FOOLPROOF COOKING. . .

FOOLPROOF COOKING. . .

Last night the waiter put the celery on with the cheese, and I knew that summer was indeed dead.  Other signs of autumn there may be—the reddening leaf, the chill in the early morning-air, the misty evening—but none of these comes home to me so truly. There may be cool mornings in July; in a year of drought the leaves may change before their time; it is only with the first celery that summer is over.

There is a crispness about celery that is of the essence of October.  It is as fresh and clean as a rainy day after a spell of heat. It crackles pleasantly in the mouth.  Moreover, it is excellent, I am told for the complexion.  One is always hearing of things which are good for the complexion, but there is no doubt that celery stands high on the list.  After the burns and freckles of summer, one is need of something. How good that celery should be there at one's elbow.

                   -A Word for Autumn by A.A. Milne

In theory, I'm a good cook.  I have the recipes collected from Mom, sheafs of paper now bound in a frayed pink ribbon that's unraveling in a multitude of threads.  They are in my 'neat' handwriting, collated while standing at my mother's elbow, witnessing her cooking wizardry as she barked orders to Chotu, our Nepalese servant who came from his village at the tender age of fifteen and has lived with us for 25 years since.

I've worked on those family recipes ad nauseum because very quickly I realized that all those family friends who thought my mom's cooking was legendary were, in fact, complimenting good, wholesome food, nothing fancy or exotic about it, just plain and simple cooking that let the freshness of the newly-picked vegetables or the recently-slaughtered meat shine.  There was none of the fou-fou fusion cooking or the artisanal spice blends that have put Indian cuisine on the global map. But truth be told even though I was born in an Indian household with an Indian mom cooking delicious Indian food I wasn't born with any Indian culinary instincts in me.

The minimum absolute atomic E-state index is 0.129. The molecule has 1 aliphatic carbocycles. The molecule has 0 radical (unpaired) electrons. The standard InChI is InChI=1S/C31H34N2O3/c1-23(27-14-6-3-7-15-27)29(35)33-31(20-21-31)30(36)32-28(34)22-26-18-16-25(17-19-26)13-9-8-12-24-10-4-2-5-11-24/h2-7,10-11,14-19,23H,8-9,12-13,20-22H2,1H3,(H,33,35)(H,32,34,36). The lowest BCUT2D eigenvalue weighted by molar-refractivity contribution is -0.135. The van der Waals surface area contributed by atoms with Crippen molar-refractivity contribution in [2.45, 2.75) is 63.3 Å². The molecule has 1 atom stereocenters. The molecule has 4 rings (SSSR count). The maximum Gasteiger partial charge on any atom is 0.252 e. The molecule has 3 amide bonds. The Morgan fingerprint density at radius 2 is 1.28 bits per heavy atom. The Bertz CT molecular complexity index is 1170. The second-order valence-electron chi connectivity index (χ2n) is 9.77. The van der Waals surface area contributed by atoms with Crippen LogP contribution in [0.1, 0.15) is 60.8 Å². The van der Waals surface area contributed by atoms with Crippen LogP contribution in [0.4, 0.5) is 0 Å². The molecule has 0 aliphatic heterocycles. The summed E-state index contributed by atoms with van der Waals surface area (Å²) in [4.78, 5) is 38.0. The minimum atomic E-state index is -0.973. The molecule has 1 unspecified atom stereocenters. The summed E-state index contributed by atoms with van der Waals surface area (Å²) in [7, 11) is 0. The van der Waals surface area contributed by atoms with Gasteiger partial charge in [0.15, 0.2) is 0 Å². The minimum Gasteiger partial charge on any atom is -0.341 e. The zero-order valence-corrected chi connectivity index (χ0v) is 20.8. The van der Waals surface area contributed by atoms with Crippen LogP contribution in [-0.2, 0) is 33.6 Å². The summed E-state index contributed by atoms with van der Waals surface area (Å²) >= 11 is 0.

In theory, I now know how to make 'karai chicken' that will make my guests drool.  I know how to marinate the chicken overnight in yogurt, lemon juice and Rupak's garam masala exported directly from Old Delhi's Kinari Bazaar.  I know how to finely chop the onions, and garlic and ginger, almost minced to a paste and cook them on a low heat until they are caramelized.  Then to add a puree of plump vine-ripened tomatoes, especially purchased from Trader Joe's that morning, churning it into the slowly smoldering onions.  Wait for the ghee to leave the sides of the deep skillet till it crumbles into a gooey sweet-smelling mass.  Then one by one, add the chicken pieces careful to mix it with the now-bubbling yogurt. Turn the heat to low, put the lid on, come back to check every five minutes; and, voila, in 30-40 minutes, your dish is ready to devour.  

Yes, in theory, I know how to bring a guest to their knees with a taste of my succulent 'kardai chicken'.  

In practice, though, it takes me less than a minute to order from 'Curry Cravings' on Main Street in downtown Pleasanton.  Ashoka restaurant, Sri Venkatesh Bhavan, Frontier Spice. . . yup, they're all on my speed dial.  And now, there's Door Dash.  For a small fee, hot flavorful food delivered to my doorstep.  And there's the bonus— I don't have to miss the Real Housewives of Beverly Hills' 36th episode while I do the cooking!

 

 

 

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